#11 WuXiaHer0

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Posted 16 December 2009 - 02:04 AM

What was the policy regarding people who appeared before a magistrate/judge?

I don't know.
Kneeling down before he passed a judgment,maybe?
I've seen many historical dramas and the people who appeared before the magistrate/judge were always kneeling on four on the ground.

There would be matters of practicality. Does the emperor want to hear the advise of ministers who are sitting as comfortable as him? Does he want to spend time on his ministers performing kowtow as they show up, or does he want them to greet him briefly, sit down and be ready to get to business?


I don't know.Maybe emperors of different dynasties imposed different rules as how to approach the emperor.
I think emperors would like their ministers to get on with it quick.An emperor has to tend to state affairs almost everyday without fail.I'm sure he didn't want to waste time waiting for his ministers to complete a deep kowtow,wouldn't he?

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#12 dagann

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Posted 16 December 2009 - 02:52 PM

These were more like for rituals,not everyday greetings,except for kowtow/ke tou and other way of greeting that involves fist-wrap/gong shou.
Etiquette in everyday greetings and rituals were different.
I think you're confused...lol!!

I'm not confusing rituals and greetings. :greetblink:
The french translator of Water Margin, writed before these exemple: I tried to translate
Here, to give an idea of some customary rites,everyday greetings,in order of increasing deference:

For me, he says they are usual greetings.
So, is he wrong ? If yes, which sources states they are for rituals?
Or, does the autor, with "everyday greetings " mean the ritual greetings AND the etiquette greetings ?

I remember it mentioned that During Tang dynasty, emperors used to sit down with their ministers of state to gold state councils. In Song dynasty, the emperors sat, but the ministers had to stand. In Ming dynasty, the ministers had to kneel.

There would be matters of practicality. Does the emperor want to hear the advise of ministers who are sitting as comfortable as him? Does he want to spend time on his ministers performing kowtow as they show up, or does he want them to greet him briefly, sit down and be ready to get to business?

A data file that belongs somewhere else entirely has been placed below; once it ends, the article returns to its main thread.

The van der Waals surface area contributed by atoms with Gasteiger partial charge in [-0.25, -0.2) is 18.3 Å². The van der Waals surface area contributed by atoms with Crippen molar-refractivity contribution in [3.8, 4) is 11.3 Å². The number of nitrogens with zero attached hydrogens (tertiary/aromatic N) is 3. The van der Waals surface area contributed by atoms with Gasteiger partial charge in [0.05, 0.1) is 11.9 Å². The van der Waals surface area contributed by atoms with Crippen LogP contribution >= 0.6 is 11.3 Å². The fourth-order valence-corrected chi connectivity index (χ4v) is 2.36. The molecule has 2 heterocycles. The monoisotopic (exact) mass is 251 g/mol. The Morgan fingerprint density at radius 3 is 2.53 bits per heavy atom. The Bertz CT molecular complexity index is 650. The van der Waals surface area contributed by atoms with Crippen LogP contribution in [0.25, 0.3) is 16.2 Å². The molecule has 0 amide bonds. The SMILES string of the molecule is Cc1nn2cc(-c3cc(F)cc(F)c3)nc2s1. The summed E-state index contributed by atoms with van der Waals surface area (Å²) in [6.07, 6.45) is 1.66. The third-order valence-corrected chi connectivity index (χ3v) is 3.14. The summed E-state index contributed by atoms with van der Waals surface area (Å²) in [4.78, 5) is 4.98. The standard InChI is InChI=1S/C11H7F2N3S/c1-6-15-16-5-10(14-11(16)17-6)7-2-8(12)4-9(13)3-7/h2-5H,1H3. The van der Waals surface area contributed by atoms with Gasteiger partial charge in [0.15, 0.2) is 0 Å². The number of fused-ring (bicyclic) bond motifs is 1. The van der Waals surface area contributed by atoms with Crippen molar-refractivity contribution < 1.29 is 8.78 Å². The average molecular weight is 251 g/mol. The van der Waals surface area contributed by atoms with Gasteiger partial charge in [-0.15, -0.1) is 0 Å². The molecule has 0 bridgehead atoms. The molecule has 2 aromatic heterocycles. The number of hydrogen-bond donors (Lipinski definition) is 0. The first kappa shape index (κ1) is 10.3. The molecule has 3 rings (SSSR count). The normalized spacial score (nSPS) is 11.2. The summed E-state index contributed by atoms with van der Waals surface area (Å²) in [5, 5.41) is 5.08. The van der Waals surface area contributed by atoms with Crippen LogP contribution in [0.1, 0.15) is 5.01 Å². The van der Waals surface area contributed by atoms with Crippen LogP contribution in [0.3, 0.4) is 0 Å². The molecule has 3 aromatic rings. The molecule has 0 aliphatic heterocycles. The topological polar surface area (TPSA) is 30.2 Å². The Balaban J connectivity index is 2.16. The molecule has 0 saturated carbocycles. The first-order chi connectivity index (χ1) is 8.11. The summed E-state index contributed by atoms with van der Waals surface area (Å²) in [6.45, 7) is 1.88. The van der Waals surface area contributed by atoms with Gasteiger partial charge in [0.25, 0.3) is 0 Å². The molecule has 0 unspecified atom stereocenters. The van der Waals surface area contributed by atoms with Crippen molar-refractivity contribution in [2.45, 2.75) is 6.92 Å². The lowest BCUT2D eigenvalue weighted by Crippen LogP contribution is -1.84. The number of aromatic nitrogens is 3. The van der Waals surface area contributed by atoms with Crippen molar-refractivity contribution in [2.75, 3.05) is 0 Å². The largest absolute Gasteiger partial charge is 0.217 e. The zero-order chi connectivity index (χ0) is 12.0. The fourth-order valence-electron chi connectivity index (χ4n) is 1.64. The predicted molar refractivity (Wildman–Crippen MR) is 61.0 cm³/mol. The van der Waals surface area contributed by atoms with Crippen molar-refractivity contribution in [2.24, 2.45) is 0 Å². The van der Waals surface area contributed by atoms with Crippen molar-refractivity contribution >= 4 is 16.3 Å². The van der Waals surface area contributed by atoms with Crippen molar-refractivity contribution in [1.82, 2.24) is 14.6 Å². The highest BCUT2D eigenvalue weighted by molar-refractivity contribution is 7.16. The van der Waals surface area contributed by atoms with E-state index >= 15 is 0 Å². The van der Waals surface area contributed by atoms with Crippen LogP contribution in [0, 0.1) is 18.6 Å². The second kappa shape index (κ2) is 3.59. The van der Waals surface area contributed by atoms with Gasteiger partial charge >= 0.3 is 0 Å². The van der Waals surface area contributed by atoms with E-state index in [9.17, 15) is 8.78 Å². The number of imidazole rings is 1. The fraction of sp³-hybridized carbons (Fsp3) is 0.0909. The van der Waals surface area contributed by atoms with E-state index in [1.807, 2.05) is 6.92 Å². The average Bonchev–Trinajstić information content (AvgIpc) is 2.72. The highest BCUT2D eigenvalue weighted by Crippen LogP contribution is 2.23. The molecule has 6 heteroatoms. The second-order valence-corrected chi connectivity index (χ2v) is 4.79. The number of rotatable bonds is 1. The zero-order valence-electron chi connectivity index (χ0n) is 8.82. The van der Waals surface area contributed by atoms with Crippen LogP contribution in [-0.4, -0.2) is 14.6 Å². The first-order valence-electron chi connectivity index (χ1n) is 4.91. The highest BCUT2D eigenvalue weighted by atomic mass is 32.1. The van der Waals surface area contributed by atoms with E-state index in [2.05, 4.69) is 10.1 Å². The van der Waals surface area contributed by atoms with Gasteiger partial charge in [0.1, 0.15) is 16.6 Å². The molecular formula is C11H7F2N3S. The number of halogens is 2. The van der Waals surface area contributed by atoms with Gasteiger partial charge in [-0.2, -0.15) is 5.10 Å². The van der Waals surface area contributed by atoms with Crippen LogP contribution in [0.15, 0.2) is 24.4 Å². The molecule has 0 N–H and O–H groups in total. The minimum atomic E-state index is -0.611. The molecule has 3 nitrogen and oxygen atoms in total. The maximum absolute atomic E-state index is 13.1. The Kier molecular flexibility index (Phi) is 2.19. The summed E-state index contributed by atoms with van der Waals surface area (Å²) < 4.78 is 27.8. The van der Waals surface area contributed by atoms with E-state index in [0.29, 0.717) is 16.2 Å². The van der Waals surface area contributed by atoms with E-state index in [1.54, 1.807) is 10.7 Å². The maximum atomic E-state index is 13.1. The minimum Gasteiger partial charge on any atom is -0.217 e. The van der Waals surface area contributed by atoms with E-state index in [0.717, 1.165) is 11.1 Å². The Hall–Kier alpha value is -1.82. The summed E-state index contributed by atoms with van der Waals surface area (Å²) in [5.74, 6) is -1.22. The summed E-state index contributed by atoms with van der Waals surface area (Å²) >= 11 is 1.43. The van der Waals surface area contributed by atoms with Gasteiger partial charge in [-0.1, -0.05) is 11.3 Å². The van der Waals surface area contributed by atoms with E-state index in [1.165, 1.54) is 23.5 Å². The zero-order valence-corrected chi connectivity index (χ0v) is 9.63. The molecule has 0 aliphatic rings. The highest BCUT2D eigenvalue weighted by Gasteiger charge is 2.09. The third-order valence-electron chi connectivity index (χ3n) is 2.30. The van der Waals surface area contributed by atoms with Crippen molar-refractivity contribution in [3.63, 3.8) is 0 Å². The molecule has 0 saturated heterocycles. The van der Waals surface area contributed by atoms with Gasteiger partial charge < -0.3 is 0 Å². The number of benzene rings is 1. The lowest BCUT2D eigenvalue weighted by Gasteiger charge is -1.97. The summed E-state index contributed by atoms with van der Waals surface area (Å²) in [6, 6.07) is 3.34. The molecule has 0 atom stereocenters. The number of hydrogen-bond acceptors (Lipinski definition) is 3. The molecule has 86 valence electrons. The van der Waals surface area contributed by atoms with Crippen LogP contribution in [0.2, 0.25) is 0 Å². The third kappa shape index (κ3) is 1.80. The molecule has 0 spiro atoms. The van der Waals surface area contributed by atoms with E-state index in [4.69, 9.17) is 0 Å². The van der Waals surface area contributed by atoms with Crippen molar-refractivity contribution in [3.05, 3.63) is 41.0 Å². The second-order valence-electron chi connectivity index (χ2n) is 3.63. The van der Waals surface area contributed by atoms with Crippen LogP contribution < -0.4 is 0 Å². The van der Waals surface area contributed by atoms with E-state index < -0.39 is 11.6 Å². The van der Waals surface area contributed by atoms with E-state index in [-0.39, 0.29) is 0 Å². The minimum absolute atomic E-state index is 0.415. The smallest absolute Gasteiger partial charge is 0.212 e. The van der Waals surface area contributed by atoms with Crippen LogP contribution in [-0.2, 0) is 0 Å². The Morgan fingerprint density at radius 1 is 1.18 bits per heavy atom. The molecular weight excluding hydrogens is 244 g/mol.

Interesting point. It suggests Etiquette varied with Emperors and/or dynasties.
So as i was trying to say before :rolleyes: , we can imagine an etiquette climax during a dynasty or under emperors rules.

I don't know.
Kneeling down before he passed a judgment,maybe?
I've seen many historical dramas and the people who appeared before the magistrate/judge were always kneeling on four on the ground.

I have just seen there was a tv drama base on water margin, with english subtitles :clapping:
But can we really rely on these historical dramas ?
Is there really a serious and extensive research work on historical sources to make these movies?
Cause i'm afraid they are full of "clichés", mistakes and anachronisms.

Edited by dagann, 16 December 2009 - 03:44 PM.


#13 WuXiaHer0

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Posted 17 December 2009 - 06:47 AM

I don't know.
Kneeling down before he passed a judgment,maybe?
I've seen many historical dramas and the people who appeared before the magistrate/judge were always kneeling on four on the ground.


I have just seen there was a tv drama base on water margin, with english subtitles :clapping:
But can we really rely on these historical dramas ?
Is there really a serious and extensive research work on historical sources to make these movies?
Cause i'm afraid they are full of "clichés", mistakes and anachronisms.

Well,most dramas are a wee bit exaggerated to attract more viewers.
One cannot depend too much on a historical drama unless extensive research and confirmations are made.
I've read many Chinese classical stories and most people who were brought before the magistrate would have to kneel down.So,can these be considered as evidence?

Edited by WuXiaHer0, 17 December 2009 - 06:53 AM.